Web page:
Our Voices

Bringing Trans and Non-Binary Rights to the Everyday Classroom

Robert F. Kennedy Human Rights and the Human Rights Campaign made history this spring, as the organizations partnered to release a free classroom resource aimed at making students better allies of the LGBTQ+ community in their everyday lives. Laura Osterndorf, training manager for RFK Human Rights’ Speak Truth to Power program, was a driving force in this collaboration. In a recent conversation, she detailed how the lesson plan was developed, aiming to guide students on pressing topics including the ongoing stigma and violence faced by the LGBTQᐩ cLGBTQ+ ommunity, the urgent need for better identity documents for non-binary individuals, and how the media’s portrayal of transgender people can shape our perspectives.

Below is an edited transcript of that conversation.

How did the idea for this lesson plan come about? Do you feel like there has been a void in the classroom in terms of teachable lessons about trans rights up until this point?

As the Speak Truth to Power training manager here at Robert F. Kennedy Human Rights, a focus of mine is to examine what voices and perspectives have not been previously represented in our lesson plans and school curricula, and find ways to tell their stories connected to important current events.

At the moment, there is a record amount of anti-trans legislation being introduced and considered across the country, and 2021 has been one of the deadliest years yet for trans and non-binary people. So it felt like a very necessary time to highlight people from the trans community as human rights defenders and recognize these folks as people who we should be celebrating and defending.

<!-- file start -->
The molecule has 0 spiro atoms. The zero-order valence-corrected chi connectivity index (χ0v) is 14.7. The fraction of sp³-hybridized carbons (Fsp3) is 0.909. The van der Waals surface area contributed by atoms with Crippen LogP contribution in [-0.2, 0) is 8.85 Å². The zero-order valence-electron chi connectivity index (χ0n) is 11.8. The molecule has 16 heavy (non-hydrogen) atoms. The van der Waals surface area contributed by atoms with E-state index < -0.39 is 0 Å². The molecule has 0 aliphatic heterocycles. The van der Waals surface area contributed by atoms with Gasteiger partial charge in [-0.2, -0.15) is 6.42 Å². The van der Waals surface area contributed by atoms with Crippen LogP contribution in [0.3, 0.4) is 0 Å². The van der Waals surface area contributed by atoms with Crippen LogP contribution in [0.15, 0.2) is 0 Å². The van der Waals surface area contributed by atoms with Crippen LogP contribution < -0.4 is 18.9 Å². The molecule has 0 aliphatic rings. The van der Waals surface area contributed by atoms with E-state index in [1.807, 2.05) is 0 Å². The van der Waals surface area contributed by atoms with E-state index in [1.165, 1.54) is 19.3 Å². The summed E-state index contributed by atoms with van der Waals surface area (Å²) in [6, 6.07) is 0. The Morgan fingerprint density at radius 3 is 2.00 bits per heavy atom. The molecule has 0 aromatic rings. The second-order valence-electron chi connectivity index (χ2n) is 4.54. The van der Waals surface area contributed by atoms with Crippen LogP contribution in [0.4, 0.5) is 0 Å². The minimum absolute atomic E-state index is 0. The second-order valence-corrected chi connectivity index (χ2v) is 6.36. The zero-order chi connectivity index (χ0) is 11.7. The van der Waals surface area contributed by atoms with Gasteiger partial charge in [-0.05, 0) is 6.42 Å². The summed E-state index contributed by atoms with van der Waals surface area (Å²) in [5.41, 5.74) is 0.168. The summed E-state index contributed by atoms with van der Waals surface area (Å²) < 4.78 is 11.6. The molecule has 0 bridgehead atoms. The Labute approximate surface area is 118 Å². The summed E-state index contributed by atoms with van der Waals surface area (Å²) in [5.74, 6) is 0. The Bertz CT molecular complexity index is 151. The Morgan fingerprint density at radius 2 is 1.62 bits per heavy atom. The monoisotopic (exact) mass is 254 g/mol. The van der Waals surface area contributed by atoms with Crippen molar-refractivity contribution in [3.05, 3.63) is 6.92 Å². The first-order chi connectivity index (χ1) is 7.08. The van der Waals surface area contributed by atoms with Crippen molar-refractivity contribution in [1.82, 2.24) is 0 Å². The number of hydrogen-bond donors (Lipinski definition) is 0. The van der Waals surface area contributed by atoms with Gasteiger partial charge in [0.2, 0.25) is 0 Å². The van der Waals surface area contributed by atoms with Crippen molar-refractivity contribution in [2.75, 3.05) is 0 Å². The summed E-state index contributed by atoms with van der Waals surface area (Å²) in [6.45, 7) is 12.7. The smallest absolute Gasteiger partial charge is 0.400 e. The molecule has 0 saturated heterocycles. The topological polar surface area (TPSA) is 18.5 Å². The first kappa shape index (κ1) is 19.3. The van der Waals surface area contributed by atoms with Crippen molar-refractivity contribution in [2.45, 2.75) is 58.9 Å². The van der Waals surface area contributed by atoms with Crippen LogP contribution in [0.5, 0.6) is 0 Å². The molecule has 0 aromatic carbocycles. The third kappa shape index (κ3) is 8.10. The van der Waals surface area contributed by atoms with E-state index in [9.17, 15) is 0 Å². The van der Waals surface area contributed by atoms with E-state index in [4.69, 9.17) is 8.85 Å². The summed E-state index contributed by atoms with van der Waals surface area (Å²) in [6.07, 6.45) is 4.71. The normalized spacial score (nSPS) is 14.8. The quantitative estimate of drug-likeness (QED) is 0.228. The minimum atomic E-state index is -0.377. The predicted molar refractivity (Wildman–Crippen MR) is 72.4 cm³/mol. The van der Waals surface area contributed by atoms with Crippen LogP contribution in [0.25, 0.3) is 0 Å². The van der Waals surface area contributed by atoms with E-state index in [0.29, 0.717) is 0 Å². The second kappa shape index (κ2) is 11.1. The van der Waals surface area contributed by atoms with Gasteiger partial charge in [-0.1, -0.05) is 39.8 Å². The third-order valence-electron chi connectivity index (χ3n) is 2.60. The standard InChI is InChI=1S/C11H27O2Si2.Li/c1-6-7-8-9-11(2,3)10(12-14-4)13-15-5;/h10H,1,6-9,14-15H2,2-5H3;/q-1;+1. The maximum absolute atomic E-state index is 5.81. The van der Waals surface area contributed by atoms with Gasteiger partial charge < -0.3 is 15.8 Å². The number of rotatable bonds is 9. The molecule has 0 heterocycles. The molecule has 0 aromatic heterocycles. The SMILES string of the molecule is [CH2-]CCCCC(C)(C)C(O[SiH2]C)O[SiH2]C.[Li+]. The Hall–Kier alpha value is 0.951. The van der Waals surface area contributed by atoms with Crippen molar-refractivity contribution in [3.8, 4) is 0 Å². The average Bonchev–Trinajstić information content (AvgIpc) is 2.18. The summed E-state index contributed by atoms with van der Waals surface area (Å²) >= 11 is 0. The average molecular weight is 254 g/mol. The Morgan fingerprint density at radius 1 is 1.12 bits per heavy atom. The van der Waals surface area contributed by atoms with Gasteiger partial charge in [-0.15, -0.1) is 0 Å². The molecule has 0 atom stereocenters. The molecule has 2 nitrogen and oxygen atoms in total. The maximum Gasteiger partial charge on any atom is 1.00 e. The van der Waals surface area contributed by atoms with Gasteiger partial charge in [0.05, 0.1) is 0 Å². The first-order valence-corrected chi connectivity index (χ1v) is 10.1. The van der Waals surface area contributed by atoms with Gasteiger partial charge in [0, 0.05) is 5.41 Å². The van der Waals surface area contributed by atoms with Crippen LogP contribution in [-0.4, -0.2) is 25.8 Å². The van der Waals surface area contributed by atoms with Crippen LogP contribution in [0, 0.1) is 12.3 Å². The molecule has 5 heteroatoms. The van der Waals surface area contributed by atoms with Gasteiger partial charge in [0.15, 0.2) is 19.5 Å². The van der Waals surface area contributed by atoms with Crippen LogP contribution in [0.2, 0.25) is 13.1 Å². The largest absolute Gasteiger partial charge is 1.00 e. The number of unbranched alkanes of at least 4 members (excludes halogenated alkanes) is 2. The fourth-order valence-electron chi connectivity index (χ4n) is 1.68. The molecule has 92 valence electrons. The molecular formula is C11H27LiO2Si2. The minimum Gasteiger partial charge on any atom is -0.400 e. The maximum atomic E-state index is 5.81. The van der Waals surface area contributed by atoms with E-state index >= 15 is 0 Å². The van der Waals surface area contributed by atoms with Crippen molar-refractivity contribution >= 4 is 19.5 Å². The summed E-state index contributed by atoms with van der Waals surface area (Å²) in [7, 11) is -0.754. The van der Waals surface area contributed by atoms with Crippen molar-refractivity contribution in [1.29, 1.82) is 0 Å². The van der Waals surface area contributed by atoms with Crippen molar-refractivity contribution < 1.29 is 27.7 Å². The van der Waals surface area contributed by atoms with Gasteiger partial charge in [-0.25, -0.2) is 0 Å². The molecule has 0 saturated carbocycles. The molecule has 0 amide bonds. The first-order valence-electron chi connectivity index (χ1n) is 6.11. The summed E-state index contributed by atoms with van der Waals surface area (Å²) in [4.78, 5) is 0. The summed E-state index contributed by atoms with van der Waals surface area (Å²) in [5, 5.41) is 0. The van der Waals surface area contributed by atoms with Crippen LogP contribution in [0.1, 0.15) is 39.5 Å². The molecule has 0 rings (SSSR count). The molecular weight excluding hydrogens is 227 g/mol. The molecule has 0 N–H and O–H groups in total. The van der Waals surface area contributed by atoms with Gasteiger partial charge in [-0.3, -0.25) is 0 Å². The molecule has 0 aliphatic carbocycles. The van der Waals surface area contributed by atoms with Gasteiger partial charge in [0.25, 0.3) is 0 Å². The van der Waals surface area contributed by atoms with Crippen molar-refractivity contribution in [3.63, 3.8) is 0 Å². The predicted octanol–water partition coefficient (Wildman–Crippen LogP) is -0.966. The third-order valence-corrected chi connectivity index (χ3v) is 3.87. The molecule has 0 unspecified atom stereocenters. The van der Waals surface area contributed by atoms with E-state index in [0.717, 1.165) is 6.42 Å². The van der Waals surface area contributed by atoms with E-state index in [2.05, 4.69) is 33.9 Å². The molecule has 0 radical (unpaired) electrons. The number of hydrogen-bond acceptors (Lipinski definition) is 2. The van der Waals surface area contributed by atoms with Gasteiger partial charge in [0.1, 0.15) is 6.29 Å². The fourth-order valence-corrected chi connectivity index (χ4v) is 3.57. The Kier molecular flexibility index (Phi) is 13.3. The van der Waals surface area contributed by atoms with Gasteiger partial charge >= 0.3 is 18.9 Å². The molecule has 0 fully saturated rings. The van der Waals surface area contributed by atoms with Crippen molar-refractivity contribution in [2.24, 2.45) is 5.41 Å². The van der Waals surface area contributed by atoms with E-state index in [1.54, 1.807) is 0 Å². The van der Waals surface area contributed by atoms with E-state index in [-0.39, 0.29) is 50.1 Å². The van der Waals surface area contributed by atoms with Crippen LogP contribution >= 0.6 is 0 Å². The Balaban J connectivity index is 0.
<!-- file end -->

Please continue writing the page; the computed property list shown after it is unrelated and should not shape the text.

Up until now, schools may mark Transgender Day of Visibility, Transgender Day of Rememberance, or LGBTQ+ Pride on their calendars, but many still lack inclusive sex education and fail to recognize that gender-expansive people have always been with us making a positive difference in our communities throughout history. This lesson plan is an attempt to begin to fill that void.

How were the people featured in the lesson plan chosen?

These five individuals were selected carefully. We wanted to show that trans and non-binary folks are everywhere in our communities and also wanted to show there’s no one trans experience, and that you can be a defender in a way that is authentic to who you are. There are so many different avenues and ways to build awareness and advocate for human rights in your community. So we were thrilled to select Andrea Jenkins (trailblazing politician and writer), Gavin Grimm (student activist), Jacob Tobia (actor and writer), Laverne Cox (actress and advocate), and Schuyler Bailar (athlete and inspirational speaker) to represent people from all walks of life who students could identify with.

Something that was new to this lesson but I want to ensure that we continue in all of our materials is identifying pronouns of our human rights defenders. When we share our pronouns as educators, we help students become more comfortable with using pronouns to identify themselves which helps to decrease harm that might occur when someone is misgendered.

How did you work with the Human Rights Campaign to create this lesson plan?

Our collaboration with the Human Rights Campaign started because as soon as we identified this project, we knew that we also wanted to honor the work and identify the voices of advocates who had been on the ground doing this work for a long time.

HRC came to mind right away as an incredible leader in the area of LGBTQ+ rights. When we reached out to them to see if there would be an interest in collaboration, they loved the idea of highlighting folks from the trans and non-binary community as human rights defenders to be celebrated and looked up to.

Our organizations were then able to put our heads together to talk about strategy and the focus of the lesson. HRC was a fantastic partner to work with. Since they have been active in this space for so long, they could provide the most up-to-date terminology, materials, and stories to honor the communities and individuals in the lesson. As the lesson launched, we really appreciated collaborating with them on panels and campaigns that would take the lesson further and commemorate Transgender Day of Visibility.

Can you speak a bit about how this was intentionally crafted—the components of the lesson plan?